The European Central Bank on Thursday raised interest rates to the highest level in more than two decades as policymakers continued their campaign to stamp out inflation they said was forecast to remain too high for too long .
The bank, which sets rates for the 20 countries that use the euro currency, raised rates by a quarter percentage point, keeping the deposit rate at 3.5 percent, the highest since 2001. This was the eighth consecutive increase of the bank. The move has been well telegraphed since the last meeting of the Governing Council in early May, when policymakers expressed concern about underlying inflationary pressures from rising wages and corporate profits or the impact of rising food prices. .
The decision comes a day after the Federal Reserve kept interest rates steady for the first time in more than a year. After last month’s mirror image move, when both raised rates by a quarter point, the two central banks have begun to diverge again, partly because the European Central Bank as the Fed has long or Not increasing interest rates for higher.
Policymakers say they want to avoid the risk of prematurely declaring victory in their fight against rising prices, even as the eurozone’s annual rate of inflation eases from its double-digit peak late last year. fell to 6.1 percent in May, which is the slowest pace compared to last year. One year Much of the slowdown can be attributed to lower wholesale energy costs, but central bankers have been alert to signs that inflation is becoming embedded in the economy, which could prevent them from getting inflation back to the 2 percent target.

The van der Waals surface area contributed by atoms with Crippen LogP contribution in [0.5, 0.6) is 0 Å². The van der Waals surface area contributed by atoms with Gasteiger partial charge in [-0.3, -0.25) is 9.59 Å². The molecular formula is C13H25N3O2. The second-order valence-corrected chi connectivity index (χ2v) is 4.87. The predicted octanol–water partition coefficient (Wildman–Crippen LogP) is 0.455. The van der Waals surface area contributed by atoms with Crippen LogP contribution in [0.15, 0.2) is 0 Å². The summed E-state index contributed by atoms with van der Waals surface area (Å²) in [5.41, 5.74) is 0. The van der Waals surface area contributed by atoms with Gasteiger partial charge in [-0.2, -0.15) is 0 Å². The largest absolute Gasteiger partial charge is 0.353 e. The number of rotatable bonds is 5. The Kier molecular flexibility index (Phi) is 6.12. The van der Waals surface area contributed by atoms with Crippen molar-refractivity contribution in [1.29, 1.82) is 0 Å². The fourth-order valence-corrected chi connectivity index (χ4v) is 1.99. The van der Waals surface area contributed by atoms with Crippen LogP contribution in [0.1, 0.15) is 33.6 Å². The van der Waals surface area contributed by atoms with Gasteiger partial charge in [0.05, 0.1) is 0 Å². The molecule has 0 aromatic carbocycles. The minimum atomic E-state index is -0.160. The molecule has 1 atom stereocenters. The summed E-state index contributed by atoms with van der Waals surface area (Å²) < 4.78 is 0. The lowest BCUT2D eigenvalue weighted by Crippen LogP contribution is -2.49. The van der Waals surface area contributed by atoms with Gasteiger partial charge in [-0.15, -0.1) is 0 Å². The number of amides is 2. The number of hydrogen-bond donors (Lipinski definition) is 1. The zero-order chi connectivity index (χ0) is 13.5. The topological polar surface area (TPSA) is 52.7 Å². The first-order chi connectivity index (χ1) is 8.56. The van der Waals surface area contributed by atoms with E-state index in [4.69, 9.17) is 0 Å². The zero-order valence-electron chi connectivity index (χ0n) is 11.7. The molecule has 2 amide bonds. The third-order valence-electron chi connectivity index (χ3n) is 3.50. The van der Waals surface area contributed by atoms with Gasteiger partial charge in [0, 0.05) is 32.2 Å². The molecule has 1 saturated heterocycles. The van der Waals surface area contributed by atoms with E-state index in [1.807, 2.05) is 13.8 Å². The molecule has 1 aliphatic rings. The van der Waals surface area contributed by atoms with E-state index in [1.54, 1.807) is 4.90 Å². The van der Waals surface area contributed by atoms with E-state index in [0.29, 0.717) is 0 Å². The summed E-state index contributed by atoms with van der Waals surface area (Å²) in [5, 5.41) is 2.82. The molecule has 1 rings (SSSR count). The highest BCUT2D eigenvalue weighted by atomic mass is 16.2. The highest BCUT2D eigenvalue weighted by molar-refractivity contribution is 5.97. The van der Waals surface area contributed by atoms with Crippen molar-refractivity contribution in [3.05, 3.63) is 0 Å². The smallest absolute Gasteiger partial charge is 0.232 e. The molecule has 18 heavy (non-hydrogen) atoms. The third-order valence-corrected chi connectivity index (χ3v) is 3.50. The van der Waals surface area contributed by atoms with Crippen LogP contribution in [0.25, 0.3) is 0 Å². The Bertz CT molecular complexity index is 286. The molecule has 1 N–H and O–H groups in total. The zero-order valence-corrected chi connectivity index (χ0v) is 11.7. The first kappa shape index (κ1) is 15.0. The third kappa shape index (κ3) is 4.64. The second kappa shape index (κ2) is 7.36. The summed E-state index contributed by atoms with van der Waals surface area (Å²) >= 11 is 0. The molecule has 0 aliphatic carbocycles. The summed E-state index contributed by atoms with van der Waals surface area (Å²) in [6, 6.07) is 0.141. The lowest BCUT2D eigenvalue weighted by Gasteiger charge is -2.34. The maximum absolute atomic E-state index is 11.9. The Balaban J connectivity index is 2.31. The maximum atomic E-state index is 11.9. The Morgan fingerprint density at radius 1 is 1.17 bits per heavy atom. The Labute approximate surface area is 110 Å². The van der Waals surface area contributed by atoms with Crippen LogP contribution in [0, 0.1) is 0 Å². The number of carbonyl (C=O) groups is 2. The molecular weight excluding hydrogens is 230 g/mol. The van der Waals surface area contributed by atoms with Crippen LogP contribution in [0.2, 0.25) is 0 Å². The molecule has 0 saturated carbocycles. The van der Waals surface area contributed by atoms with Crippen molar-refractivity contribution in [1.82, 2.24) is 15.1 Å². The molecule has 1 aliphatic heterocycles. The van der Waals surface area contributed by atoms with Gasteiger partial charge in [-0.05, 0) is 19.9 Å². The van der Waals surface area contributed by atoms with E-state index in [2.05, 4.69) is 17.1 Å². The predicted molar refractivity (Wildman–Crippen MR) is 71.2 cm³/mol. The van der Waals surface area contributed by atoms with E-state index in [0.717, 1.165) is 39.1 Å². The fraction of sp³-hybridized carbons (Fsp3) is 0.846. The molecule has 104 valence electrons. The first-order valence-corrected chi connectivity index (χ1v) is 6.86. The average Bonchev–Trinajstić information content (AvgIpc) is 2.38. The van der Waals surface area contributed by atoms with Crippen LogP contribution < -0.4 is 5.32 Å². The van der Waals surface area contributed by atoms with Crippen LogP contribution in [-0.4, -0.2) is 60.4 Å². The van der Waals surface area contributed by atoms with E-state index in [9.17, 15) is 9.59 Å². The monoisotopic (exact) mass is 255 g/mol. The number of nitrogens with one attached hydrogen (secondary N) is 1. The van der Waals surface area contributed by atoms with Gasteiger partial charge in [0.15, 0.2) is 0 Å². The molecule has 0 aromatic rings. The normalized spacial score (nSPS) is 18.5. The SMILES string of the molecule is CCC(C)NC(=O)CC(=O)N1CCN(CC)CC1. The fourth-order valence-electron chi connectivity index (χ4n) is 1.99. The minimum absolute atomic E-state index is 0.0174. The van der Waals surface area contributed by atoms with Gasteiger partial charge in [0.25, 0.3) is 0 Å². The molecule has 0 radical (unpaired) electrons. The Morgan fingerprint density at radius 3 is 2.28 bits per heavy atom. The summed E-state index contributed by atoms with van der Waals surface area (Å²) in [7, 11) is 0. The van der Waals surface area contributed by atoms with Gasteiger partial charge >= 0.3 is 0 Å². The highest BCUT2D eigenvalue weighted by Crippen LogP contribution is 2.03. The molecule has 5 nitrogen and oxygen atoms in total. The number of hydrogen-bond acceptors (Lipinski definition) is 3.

The central bank forecasts inflation to average 5.4 percent this year but still remain above target at 2.2 in two years’ time. The percentage is slightly higher than the previous estimates set three months ago.
“Inflation is easing, but it is expected to remain very high over the long term,” the bank said in a statement on Thursday.
But as inflation slows, the question of how much to tighten policy by the right amount has become a difficult one. Too much Can excessively block the economy and cause or worsen a recession. Too little may allow inflation to become a persistent problem that policy makers cannot root out. This is a challenge facing central bankers around the world.
On Wednesday, the Fed did not raise interest rates, saying they were giving themselves time to assess how the economy was responding to the rapid pace of previous rate hikes. But policymakers warned they may have to raise rates again later. Such a pattern has recently been established in Australia and Canada, where central banks held rates steady for short periods before starting to hike rates.
In May, the European Central Bank slowed the pace of its rate hikes as it acknowledged the impact that tighter monetary policy was having on the region’s economy through more restrictive lending conditions at banks. On Thursday, the bank said tighter financing conditions are expected to sharply reduce demand.
“Future decisions of the Governing Council will ensure that key ECB interest rates will be brought down to sufficiently restrictive levels to achieve a timely return of inflation to the 2 per cent medium-term target,” the bank said in its statement. . At those levels as long as necessary.